Op-Ed, 497 words

Bye-bye, Dubai

What does it mean for the global economy when even a city of oil-rich opulence can't escape the recession?

John Feffer

It’s bad enough when a person drowns in debt. Shockwaves multiply when a corporation teeters on the verge of failure. The economy becomes even more agitated when a country declares bankruptcy, as Iceland did in 2008 and Hungary and Latvia almost did in 2009.

But Dubai? The global economy is obviously still in bad shape if an oil-rich Persian Gulf playground for the wealthy suddenly turns out to be a mirage. This is what happened recently when Dubai World nearly went under. The enormous government-run investment company, which sports the slogan “The Sun Never Sets on Dubai World,” has fingers in many pies, including a Las Vegas casino and Cirque du Soleil.

DubaiThe Dubai government couldn’t bail it out. After all, Dubai World is responsible for at least three-quarters of the country’s $80-billion debt. The international financial world waited on tenterhooks as the rest of the Persian Gulf stuck its collective head in the sand.

Finally this month, neighboring Abu Dhabi plowed $10 billion into Dubai to stave off the creditors. But the signs are still troubling. After all, the story of Dubai World parallels the financial problems experienced elsewhere. The corporation created a huge bubble of real estate, port facilities, transportation ventures and the like. It helped fuel Dubai’s aspirations to host the largest hotel, largest airport, largest fake island and largest theme park in the world, all built by migrant workers who were paid poorly, treated terribly and forbidden to strike.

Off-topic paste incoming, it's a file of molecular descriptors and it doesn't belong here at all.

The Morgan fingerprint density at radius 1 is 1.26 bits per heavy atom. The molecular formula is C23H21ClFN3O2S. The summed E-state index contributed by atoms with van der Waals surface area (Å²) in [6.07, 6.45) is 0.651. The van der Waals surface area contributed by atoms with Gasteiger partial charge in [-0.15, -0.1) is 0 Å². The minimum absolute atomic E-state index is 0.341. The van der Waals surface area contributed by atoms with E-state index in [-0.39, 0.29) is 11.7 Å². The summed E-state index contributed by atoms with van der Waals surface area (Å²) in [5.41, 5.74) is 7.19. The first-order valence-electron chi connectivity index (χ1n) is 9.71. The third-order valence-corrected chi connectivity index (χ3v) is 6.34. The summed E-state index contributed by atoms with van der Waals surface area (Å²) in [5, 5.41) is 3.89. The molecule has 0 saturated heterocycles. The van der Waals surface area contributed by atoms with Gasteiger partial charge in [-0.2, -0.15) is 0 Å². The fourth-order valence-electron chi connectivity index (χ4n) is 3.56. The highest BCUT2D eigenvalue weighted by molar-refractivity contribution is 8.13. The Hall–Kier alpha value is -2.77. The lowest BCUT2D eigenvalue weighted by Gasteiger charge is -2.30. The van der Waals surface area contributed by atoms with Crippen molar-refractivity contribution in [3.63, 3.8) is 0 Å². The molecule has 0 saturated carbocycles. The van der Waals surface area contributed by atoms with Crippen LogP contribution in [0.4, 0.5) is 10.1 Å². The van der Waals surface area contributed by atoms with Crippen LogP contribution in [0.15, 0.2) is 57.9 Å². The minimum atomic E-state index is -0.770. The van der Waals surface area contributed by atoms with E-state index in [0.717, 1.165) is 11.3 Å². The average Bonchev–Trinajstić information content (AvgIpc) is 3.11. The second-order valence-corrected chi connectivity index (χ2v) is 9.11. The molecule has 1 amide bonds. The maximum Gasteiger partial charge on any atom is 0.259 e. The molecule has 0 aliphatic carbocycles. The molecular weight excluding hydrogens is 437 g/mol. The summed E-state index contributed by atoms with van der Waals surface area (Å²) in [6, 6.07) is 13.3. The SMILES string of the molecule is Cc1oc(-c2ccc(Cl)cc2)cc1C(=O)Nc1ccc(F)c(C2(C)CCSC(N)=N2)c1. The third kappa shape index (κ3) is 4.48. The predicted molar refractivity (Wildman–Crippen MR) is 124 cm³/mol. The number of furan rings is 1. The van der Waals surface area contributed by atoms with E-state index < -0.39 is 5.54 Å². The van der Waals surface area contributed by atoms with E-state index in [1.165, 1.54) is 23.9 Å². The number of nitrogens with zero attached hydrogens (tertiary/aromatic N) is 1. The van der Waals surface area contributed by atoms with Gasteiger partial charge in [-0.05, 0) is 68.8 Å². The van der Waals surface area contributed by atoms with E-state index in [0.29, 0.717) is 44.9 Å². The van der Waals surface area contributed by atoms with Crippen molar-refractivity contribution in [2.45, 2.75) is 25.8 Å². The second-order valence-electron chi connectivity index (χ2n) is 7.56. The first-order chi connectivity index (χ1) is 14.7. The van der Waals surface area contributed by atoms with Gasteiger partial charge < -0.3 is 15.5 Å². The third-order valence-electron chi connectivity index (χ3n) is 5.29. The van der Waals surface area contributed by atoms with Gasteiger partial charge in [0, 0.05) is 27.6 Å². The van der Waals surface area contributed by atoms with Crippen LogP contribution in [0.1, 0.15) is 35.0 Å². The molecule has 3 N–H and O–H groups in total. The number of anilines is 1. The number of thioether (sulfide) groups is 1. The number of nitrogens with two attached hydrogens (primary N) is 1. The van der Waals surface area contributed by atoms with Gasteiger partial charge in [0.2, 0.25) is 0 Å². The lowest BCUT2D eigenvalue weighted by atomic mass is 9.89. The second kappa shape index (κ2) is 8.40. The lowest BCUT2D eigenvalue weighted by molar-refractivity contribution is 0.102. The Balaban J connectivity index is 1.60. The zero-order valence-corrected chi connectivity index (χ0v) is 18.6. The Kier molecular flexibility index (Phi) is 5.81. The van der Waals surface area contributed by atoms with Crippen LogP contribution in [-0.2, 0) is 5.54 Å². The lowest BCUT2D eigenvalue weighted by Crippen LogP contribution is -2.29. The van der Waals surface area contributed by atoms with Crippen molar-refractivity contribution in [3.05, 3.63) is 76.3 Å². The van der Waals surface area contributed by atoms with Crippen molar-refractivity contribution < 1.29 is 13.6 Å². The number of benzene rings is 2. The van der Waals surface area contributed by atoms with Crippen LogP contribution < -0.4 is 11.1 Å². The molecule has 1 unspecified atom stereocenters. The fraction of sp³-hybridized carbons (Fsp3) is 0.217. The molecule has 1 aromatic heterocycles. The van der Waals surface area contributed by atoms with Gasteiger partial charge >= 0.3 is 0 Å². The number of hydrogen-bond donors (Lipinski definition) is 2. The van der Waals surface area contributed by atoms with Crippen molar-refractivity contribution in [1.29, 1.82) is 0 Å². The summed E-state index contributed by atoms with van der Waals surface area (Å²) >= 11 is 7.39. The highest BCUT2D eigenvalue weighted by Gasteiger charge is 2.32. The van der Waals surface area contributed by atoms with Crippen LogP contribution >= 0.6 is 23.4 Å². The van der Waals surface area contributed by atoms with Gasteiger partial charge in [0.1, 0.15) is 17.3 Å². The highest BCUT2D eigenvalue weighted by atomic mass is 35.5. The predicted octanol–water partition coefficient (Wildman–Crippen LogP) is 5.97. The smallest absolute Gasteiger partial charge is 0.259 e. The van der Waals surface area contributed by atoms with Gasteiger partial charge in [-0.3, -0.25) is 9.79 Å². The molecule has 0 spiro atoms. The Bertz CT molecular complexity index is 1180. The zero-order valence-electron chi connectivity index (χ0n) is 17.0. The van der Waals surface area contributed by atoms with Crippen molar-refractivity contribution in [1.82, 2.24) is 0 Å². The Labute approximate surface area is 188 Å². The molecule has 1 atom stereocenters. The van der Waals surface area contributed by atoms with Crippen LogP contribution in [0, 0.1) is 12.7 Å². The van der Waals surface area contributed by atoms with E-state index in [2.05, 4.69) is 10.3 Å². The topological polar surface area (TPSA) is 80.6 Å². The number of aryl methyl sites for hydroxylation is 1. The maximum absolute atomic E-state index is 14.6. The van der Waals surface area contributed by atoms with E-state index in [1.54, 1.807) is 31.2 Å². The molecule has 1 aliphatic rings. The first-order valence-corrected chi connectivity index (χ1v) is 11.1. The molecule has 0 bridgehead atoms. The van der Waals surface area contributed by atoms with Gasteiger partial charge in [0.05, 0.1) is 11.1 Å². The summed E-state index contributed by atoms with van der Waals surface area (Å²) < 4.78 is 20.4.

And Dubai World financed this exercise in grandiosity largely through debt. Dubai is almost tapped out of oil, which accounts for only about 5 percent of the tiny country’s gross domestic product. Dubai World’s latest project, an $8.5 billion casino in Las Vegas, is opening just in time to take advantage of Sin City’s recession-era contraction.

A casino is an apt metaphor for the conglomerate’s operation. Dubai World was gambling with easy credit. It was dazzled by high-rolling investors. And it woke up the next morning with a hangover and empty pockets, hoping that its friends would help it out.

For now, after Abu Dhabi’s largess, the international financial markets are quiet. But sovereign debt — what countries owe their creditors — may be next year’s subprime-mortgage crisis. Greece and Ecuador are in perilous shape. Lebanon and Spain are not far behind.

Then there’s the U.S., which posted a $1.4 trillion deficit for 2009. The demand for U.S. Treasury bonds has dropped, and the value of the dollar may go into the same death spiral that the British pound suffered in the 20th Century. For the moment, our creditors are propping us up. China is too dependent on American consumers’ buying Chinese products to call in its chips. But the day might come soon when the U.S. takes a great fall, as Dubai has done.

If that happens, all Beijing’s horses and all Beijing’s men won’t be able to put the global economy back together again.

John Feffer is co-director of the Foreign Policy In Focus project at the Institute for Policy Studies.